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NORTHJERSEY.COM, Kelly Nicholaides

September 13, 2013 - Decked out in a Panama hat and shirt splattered in acrylics and oils, pipe in mouth and brush in hand, artist Victor Victori alerts guests to use the stepping stones hidden by bushes on his Ridge Road property in order to gain entrance to one of his studios. In many ways, this is a metaphor for the artist's work, which the viewer must look closer in order to find hidden images and meanings.


On Wednesday, Sept 11, Victori unveiled and discussed his second Sept. 11, 2001 commemorative painting. It stands a massive 8-foot by 12-foot, as massive as the event it depicts. Victori spent a month on the detailed painting, which is says a lot for an artist who once cranked out 10 Leonardo Mona Lisas in 24 hours. His 9/11 work is ripe with his "multiplism" technique that is seen in his 30,000 to 40,000 pieces.


"For me, I painted this for history. I didn't make it pretty to make anyone happy, just showed the facts of what happened, and the people's emotion and the destruction," Victori says. "The painting, section by section, helps you see what happened."


His 9/11 "multiplisms" are reflected in the victims' varied faces, which include two or three for each individual sometimes.


"It looks weird in the beginning but makes sense in the end, as it adds depth, and just breaks out at you," Victori explains. When you look at the whole, it may seem like too much. But section by section, you see the North and South towers, the [fire fighters] running into the buildings while others are trying to get out. With individual focus, you see their misery, the multiplism of emotions in their faces. One face has two or three different stories and emotions."


A close look reveals a fire chief with "E 7" on his back as the focal point at bottom center.


"I saw him on TV, and so 'E 7' stuck with me," Victori reveals.


All firefighters are painted in black, and appear as a splatter from afar but come into focus up close. The civilians are in pink and white, some dead, some alive, with looks of horror and disbelief. While the painting's brush strokes in individual faces and figures on the lower half of the painting are more detailed, tight and narrow, the thicker, broader strokes are laid out on top near the Towers and flames.


"I was going to do the whole thing in gray tone then due to the tragic power of destruction mostly I added the fiery and darker tones, especially atop the buildings. Now it is more alive. For me, the painting is not big enough...I hope it reminds people not to forget," Victori says.


Such large scale wall size paintings are another Victori favorite, as reflected in the giant statues of Greek gods and Biblical persons surrounding his home. Fascinated with all things "godly," and historic, Victori loves the Renaissance... "the Noahs, Abrahams, Christ, Buddha, Zeus, Moses," the latter four as statues guarding his home.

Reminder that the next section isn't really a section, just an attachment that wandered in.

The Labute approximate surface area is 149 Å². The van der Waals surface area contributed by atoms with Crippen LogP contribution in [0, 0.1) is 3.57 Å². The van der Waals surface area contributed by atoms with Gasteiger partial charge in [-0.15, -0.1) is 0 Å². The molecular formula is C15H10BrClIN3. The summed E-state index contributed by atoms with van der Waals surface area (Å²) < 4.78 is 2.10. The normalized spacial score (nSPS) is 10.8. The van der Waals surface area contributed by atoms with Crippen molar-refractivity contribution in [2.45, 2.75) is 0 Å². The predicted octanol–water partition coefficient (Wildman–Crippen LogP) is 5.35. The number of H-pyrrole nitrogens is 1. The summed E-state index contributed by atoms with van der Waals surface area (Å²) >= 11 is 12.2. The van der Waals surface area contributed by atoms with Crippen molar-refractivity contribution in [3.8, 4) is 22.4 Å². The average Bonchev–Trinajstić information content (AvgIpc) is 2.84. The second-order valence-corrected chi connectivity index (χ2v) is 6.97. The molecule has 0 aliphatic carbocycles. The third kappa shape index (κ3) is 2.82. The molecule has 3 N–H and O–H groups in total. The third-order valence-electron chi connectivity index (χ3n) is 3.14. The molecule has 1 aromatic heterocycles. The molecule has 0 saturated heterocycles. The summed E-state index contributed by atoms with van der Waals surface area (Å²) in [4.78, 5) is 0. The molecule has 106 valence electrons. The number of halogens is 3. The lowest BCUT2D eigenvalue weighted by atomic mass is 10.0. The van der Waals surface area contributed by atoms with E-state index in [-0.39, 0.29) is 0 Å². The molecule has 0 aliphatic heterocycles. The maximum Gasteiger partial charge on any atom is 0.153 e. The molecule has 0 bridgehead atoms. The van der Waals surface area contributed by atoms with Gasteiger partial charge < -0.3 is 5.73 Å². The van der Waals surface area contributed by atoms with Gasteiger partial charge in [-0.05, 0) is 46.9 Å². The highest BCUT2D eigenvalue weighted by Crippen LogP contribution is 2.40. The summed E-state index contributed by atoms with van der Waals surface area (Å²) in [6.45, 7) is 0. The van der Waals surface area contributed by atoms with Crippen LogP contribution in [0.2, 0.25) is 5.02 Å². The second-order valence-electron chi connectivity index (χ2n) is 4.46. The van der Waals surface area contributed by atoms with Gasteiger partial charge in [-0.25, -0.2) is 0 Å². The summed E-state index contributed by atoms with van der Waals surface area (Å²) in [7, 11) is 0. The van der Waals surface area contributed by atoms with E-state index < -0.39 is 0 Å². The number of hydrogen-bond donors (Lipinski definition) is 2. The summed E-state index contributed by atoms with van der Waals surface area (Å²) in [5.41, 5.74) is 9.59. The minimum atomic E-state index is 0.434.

Victori's creative process is to start with sketches, of which he has thousands that provide the genesis of his final paintings.


Then he puts on Beethoven, preferably Tenth Symphony, or Tchaikovsky and opera. "I like the pounding music of Beethoven. Mozart is mildly feminine, so I go for the more masculine music," he notes. "I always have a sketch book and whatever comes in my mind I sketch first," Victori says as Sept. 11 names are read on TV in the background. "Then I go through sketches and pick images I feel I want to paint. I start the canvas with texturizing. If I use burlap I stretch and prime it five times."


His style is part realism, part fantasy, with abstract portrayals and post-impressionistic approach.


Trained at the Art Academy of Korea and community college in USA, Victori, 70, emigrated to the United States in 1972 and became well known for his presidential portraits in the White House. He cites favorite painters including Rembrandt because of his "depth and technique" and mastery for portraits, and Baroque artist Peter Paul Rubens for his scale.


Victori has traveled the world studying, working with other artists and visiting museums that house the greats, from Amsterdam and Florence to Rome and Paris, where he worked with a bunch of "starving artists." "It was there a critic told me 'Nobody can teach you art here. They're all dead.' Go back home and do your own stuff,'" he says.


Approximately 35 years later, he has had galleries in New York, Florida and New Jersey, and with much of his work commissioned. "It's the attitude of the artist with the public and ability to arrange his art in a certain way that attracts big collectors," he notes.


He has set ideas in his paintings, like a musician has riffs in his head, but where it all goes once he begins is sometimes unplanned.


"Just as a musician has music in head, and so in the same way I throw the art down on canvas, but it changes," he says.


Victori works every day in his studio and creates something new everyday. What will inspire him next could be anything from the Giants to Einstein to the fall leaves to a beloved grandfather, one never knows, he says.


"I have too much to do and time is running out. I don't care about living long, just finishing 1,000 more paintings," he says.



Email: nicholaides@northjersey.com



NEVER FORGET

9/11 IMMORTALIZED IN NEWEST VICTORI WORK

			
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